There are many studies showing that social isolation is a significant health risk factor. In fact, the negative health risks of social isolation has been shown to be comparable to the health risks of smoking, having high blood pressure, being obese or not getting enough physical activity.

Quoting John Donne, an English poet, satirist and lawyer, the Fairchild Community Support Coordinator, Dawn Altmaier, said, "No man is an island, entire of itself, every man is a piece of the continent, a part of the main."

She wants Airmen to understand they're not alone.

"Prisoners of war during the Vietnam War used a tap code to talk to with each other," Altmaier said. "These service members new isolation would play tricks on them, so creating a tap code allowed them to communicate with each other so that they'd know they weren't alone."

In the same way prisoners of wars of the past maintained their social fitness in much less than desirable conditions, Airmen today have a multitude of avenues to seek assistance.

"When we isolate ourselves from the world, our brains as humans go negative," said Altmaier. "Having that social support network keeps reality in check. Knowing that others have gone through similar situations and can help is very important. We are not on an island entirely of ourselves -- we are social creatures."

Positive social connections provide Airmen with a certain boost to their mental and physical health, but also a support network to call on when needed. The social pillar emphasizes these connections, pointing the way to connecting with families and coworkers as part of one's overall resilience.

"When you know you have a network of support, that makes situations seem less daunting because together we're stronger," Altmaier said. "A single tree in the wind will break, but together many trees in a forest are stronger. We're the same way. We're stronger facing challenges together as a team. A lot of that has to do with our diversity and learning from other's experiences. Most things we experience are not unique to us, so the more people you let in, the more people able to help you through whatever challenges you are facing."

The word "social" can be defined as pertaining to, devoted to or characterized by friendly companionship or relations. "Fitness" is the condition of being physically in shape and healthy or the quality suitable to fulfill a particular role or task.

"Life is not static," said Krystal Shiver, an Air Force Reserve Command Airman and family readiness specialist. "Relationships and situations never stay the same. We must be cognizant of the impact social fitness has on mission readiness. Relationships with our family, with our friends, among our coworkers and in our communities all affect our ability to be mission ready. If we commit ourselves to staying focused on what really matters, it is easier to overcome unusual challenges and even enhance our resiliency as a total force."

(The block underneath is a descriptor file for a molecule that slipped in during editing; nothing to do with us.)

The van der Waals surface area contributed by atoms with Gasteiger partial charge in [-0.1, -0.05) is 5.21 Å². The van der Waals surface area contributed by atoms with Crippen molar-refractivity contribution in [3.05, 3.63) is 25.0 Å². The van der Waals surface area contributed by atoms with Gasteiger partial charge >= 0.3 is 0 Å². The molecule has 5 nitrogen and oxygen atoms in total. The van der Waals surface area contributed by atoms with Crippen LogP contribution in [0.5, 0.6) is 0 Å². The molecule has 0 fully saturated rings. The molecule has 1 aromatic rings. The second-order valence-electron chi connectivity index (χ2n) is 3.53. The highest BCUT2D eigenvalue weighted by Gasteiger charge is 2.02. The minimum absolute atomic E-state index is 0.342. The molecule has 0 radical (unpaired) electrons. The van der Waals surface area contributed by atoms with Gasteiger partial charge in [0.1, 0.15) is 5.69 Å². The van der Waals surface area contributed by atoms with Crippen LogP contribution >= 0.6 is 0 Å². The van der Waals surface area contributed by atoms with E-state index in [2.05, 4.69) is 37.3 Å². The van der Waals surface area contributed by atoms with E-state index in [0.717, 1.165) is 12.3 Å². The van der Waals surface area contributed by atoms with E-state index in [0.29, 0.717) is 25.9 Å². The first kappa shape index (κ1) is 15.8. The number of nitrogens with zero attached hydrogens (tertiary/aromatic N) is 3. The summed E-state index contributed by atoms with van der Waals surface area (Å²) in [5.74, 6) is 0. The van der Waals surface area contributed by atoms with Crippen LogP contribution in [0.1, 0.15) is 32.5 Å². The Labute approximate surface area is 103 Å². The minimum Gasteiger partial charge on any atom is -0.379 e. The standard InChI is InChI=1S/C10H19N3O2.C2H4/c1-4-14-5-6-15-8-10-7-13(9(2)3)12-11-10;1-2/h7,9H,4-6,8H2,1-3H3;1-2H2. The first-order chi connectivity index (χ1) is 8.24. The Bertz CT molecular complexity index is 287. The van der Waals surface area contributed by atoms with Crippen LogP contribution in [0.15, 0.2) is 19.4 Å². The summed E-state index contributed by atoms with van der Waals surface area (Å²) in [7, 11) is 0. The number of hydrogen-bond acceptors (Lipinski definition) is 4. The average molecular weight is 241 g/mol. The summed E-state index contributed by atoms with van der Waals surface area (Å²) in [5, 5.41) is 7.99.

Networking with others, becoming a mentor to a child and spending time visiting with the elderly are examples of positive social interactions that can cause change.

"We work with kids all the time and know how important it is for them to have role models in their lives," said Cassie Hendrickson, a Fairchild Youth Programs training and curriculum specialist. "Kids learn through models and observations, so if we expect kids to be physically active and they see us taking care of ourselves, then they'll want to take care of each other."

Volunteering at places such as the Youth Center affords Airmen an opportunity to build their social fitness by new and interesting means.

"Our kids really look up to those in uniform," Hendrickson said. "Airmen are very good role models and so we're always happy for volunteers."

Creating these connections is important, but if that's not enough, the Air Force recognizes and values the importance of help seeking behaviors. There are many resources available to Airmen on base including the Airman and Family Readiness Center, the Chapel, Military Family Life Consultants and the Key Spouse Program.

"We do several events such as Right Start where we put Airmen in contact with on and off base helping agencies and work with families and spouses teaching them about the Air Force mission, said Master Sgt. Laurie Simons, the 92nd Force Support Squadron Airman and Family Readiness Center superintendent. "To me it's a great thing as a military member, that we're able to help Airmen and their spouses get out, socialize and do something, especially while their loved one is away or deployed."

Altmaier said people express care for themselves and others when they practice their core values, both the Air Force's and their own, and by exhibiting empathy and respect in what's said and done.

"It's important to get to know the people you work with," Altmaier said. "Also, understand that the values right for you may not be right for someone else, so don't force your views on others. It's all about diversity and recognizing the significance different backgrounds, values and beliefs bring to the table. We need to be open. You don't have to agree, but have to respect others. This all feeds into our social fitness because diversity gives us more options to the many situations we are facing as an Air Force."